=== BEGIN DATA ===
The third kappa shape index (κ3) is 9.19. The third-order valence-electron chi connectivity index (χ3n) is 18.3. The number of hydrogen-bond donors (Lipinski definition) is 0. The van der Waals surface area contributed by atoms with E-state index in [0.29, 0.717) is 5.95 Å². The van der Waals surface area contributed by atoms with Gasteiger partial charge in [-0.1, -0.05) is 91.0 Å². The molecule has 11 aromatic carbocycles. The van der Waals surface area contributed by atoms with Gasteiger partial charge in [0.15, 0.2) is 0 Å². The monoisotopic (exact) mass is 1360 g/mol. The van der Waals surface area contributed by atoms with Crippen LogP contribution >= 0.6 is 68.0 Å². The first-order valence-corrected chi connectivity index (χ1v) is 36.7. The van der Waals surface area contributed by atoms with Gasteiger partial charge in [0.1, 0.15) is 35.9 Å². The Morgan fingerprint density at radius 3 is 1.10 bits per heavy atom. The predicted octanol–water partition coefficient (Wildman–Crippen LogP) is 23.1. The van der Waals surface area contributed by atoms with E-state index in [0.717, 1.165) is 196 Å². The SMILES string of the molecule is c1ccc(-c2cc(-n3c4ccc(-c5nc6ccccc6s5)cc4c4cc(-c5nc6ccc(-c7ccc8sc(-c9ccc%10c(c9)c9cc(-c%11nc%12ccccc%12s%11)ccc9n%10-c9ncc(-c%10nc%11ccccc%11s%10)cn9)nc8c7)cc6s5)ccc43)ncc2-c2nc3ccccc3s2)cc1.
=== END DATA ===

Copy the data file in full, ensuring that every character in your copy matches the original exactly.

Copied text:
The third kappa shape index (κ3) is 9.19. The third-order valence-electron chi connectivity index (χ3n) is 18.3. The number of hydrogen-bond donors (Lipinski definition) is 0. The van der Waals surface area contributed by atoms with E-state index in [0.29, 0.717) is 5.95 Å². The van der Waals surface area contributed by atoms with Gasteiger partial charge in [-0.1, -0.05) is 91.0 Å². The molecule has 11 aromatic carbocycles. The van der Waals surface area contributed by atoms with Gasteiger partial charge in [0.15, 0.2) is 0 Å². The monoisotopic (exact) mass is 1360 g/mol. The van der Waals surface area contributed by atoms with Crippen LogP contribution >= 0.6 is 68.0 Å². The first-order valence-corrected chi connectivity index (χ1v) is 36.7. The van der Waals surface area contributed by atoms with Gasteiger partial charge in [0.1, 0.15) is 35.9 Å². The Morgan fingerprint density at radius 3 is 1.10 bits per heavy atom. The predicted octanol–water partition coefficient (Wildman–Crippen LogP) is 23.1. The van der Waals surface area contributed by atoms with E-state index in [0.717, 1.165) is 196 Å². The SMILES string of the molecule is c1ccc(-c2cc(-n3c4ccc(-c5nc6ccccc6s5)cc4c4cc(-c5nc6ccc(-c7ccc8sc(-c9ccc%10c(c9)c9cc(-c%11nc%12ccccc%12s%11)ccc9n%10-c9ncc(-c%10nc%11ccccc%11s%10)cn9)nc8c7)cc6s5)ccc43)ncc2-c2nc3ccccc3s2)cc1.